This Week’s Finds: August 3-9 (Guided By Voices, The Raveonettes, Steve Wynn)

“My Kind of Soldier” – Guided By Voices

Guided By Voices, a quirky Ohio garage band led by the disconcertingly prolific Robert Pollard, has put out at least 15 CDs over the last 15 years, not counting live recordings and re-releases. This has seriously confused me. Even as the band appears to specialize in the sorts of melodic but offbeat guitar rock I tend to like, I’ve never been able to jump in and follow them because they always seem to have a new CD out before I’ve checked out the last one. But maybe not this time. To be sure, a band with a tendency to record this much is definitely not to be judged on the merits of one song. But something about “My Kind of Soldier” sticks with me and makes me want to hear more. There are plenty of ringing guitars for us ringing guitar fans; there are pleasingly elusive lyrics; it’s catchy in a rumpled sort of way; and, on top of all that, the thing is blessedly short: just two minutes, thirty-seven seconds. There are not enough short songs out there anymore.

“That Great Love Sound” – The Raveonettes

Dumb but cool. This is the kind of song that, it seems, the British music press just loves every few years (or is that weeks?). This young Danish band does the neo-garage thing with an almost Spector-like “Wall of Sound” and the simplest of choruses but hey, why mess with a winning chord progression? At worst, “That Great Love Sound” will be forgotten in another month; at best, the Raveonettes themselves will be forgotten over time but the song will forevermore call up something ineffably profound yet fleeting about the Summer of ’03.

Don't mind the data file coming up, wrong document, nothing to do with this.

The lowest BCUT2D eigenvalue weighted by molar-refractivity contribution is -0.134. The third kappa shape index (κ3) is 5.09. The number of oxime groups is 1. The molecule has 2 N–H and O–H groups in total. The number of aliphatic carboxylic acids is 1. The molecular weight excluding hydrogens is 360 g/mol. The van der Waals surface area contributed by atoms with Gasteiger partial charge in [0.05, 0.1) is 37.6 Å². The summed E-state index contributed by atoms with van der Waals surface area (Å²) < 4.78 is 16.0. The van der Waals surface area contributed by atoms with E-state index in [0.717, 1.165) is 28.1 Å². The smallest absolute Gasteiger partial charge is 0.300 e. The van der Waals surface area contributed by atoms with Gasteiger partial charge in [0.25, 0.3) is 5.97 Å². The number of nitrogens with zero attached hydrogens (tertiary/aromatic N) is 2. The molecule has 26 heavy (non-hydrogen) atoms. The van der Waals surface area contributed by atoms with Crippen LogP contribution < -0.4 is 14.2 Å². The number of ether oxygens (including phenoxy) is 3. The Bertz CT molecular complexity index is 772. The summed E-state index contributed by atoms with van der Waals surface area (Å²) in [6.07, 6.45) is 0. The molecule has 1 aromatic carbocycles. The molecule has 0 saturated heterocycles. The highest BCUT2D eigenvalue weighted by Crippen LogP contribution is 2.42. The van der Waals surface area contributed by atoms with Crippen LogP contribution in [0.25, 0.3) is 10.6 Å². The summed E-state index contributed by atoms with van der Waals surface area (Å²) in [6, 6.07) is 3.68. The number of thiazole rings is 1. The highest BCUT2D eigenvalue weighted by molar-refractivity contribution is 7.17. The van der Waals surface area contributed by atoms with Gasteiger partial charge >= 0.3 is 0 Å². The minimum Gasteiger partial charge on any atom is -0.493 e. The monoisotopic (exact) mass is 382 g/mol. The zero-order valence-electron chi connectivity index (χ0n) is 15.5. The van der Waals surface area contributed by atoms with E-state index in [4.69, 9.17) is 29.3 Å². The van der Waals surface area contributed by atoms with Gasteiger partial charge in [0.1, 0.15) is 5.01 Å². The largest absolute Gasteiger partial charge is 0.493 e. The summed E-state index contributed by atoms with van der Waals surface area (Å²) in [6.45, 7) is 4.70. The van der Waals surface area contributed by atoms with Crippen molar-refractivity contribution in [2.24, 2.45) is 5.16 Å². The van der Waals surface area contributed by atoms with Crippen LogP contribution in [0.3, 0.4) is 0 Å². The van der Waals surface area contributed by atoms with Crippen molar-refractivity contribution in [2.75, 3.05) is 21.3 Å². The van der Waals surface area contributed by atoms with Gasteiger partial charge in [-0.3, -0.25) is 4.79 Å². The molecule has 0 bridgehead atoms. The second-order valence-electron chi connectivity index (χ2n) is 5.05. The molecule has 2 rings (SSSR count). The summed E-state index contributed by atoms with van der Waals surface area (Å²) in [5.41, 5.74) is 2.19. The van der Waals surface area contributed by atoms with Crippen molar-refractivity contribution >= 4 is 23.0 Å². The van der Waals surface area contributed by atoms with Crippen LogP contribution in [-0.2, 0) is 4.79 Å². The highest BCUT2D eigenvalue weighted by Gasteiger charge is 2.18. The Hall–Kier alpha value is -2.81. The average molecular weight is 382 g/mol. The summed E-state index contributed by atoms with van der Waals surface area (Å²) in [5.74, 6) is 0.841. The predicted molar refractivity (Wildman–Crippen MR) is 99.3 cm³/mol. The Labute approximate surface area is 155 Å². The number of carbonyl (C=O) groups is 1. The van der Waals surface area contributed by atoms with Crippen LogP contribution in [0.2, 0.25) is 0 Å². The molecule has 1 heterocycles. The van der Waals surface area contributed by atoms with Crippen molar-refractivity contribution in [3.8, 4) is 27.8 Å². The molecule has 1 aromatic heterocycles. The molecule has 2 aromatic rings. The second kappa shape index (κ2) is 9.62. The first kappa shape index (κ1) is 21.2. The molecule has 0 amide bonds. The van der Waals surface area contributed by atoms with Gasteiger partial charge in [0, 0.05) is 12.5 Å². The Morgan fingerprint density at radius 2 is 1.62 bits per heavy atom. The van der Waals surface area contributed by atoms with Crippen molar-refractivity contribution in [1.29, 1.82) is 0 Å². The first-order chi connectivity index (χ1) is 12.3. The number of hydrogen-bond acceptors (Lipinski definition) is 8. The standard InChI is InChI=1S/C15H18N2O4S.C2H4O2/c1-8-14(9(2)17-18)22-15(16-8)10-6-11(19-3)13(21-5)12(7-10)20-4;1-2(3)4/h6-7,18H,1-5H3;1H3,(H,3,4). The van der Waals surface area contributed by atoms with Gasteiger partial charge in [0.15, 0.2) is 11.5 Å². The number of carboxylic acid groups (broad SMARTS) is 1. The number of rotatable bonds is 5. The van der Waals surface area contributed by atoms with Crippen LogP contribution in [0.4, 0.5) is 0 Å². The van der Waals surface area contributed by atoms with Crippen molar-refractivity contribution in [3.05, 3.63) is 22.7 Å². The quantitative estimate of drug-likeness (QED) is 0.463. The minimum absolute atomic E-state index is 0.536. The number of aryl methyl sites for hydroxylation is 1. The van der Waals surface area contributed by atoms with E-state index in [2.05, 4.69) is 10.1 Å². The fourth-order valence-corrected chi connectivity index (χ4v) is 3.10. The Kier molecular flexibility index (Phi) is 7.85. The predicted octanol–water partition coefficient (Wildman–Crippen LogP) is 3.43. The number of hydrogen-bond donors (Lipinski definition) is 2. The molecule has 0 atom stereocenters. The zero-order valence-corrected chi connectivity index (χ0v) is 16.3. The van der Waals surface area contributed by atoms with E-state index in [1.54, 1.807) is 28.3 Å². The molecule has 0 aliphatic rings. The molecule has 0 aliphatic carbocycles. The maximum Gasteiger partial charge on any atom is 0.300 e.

“California Style” – Steve Wynn

Wynn is somebody I like more in theory than in reality, but he’s so well-regarded by people who know what they’re talking about that I’m assuming I’m just missing something, so I’m going to keep listening. (He is also, I should add, well-regarded by people who don’t, necessarily, know what they’re talking about: a rave review on AllMusic.com praises this song’s “killer chorus,” and yet, as you’ll hear, it doesn’t even have a chorus! If you really want a killer chorus, try “That Great Love Sound” [see above].) In any case, this song strikes me as reasonably good summery fun, so tune in yourself and see what you make of his deadpan voice and offbeat sense of rhyme. This one is from his new CD, Static Transmission.

This Week’s Finds: July 20-26 (Glenn Tilbrook, Pete Townshend, Autour de Lucie)

“Parallel World” – Glenn Tilbrook

Twenty years past the band Squeeze’s commercial prime, the group’s lead singer and co-principal songwriter sounds like an old friend on this song from his overlooked solo CD from 2001, “The Incomplete Glenn Tilbrook.” He’s not breaking new ground here but he doesn’t have to—his agreeable voice and effortless sense of melody work in his favor, as they did all those years with Squeeze.


“There Is No Message” – Pete Townshend

Hm, it looks like old rockers’ week here at Fingertips. It turns out that the Who’s guitarist has quite a store of streams up on his site, including 20 songs that he apparently contemplated releasing as a CD called “Twenty” but never did. A lot have a demo-like feel to them, but this one is a viable throwback to “Let My Love Open the Door” era Townshend—catchy, sharp, and rendered better than it should be by his evocative, yearning vocals. (Then again, I’m someone who always thought the best Who songs were the ones he sang; I could never stomach Daltrey’s bombast.)


“L’Accord Parfait” – Autour De Lucie

Okay, to avoid the look and feel of a classic rock station, here’s something rather different. I’m a complete sucker for this sort of thing: it’s airy, it’s got ringing guitars, an irresistible power-pop chorus, a woman singing in French, and it’s 3 minutes and 33 seconds: classic single time. What’s not to love? Apparently this band gained a bit of an audience when it played the Lilith Fair back in 1997, but I never heard of them until I stumbled upon them online. This song is from their first, eponymous (there! I can be a music writer—I’ve used the word “eponymous”) CD, released in 1996.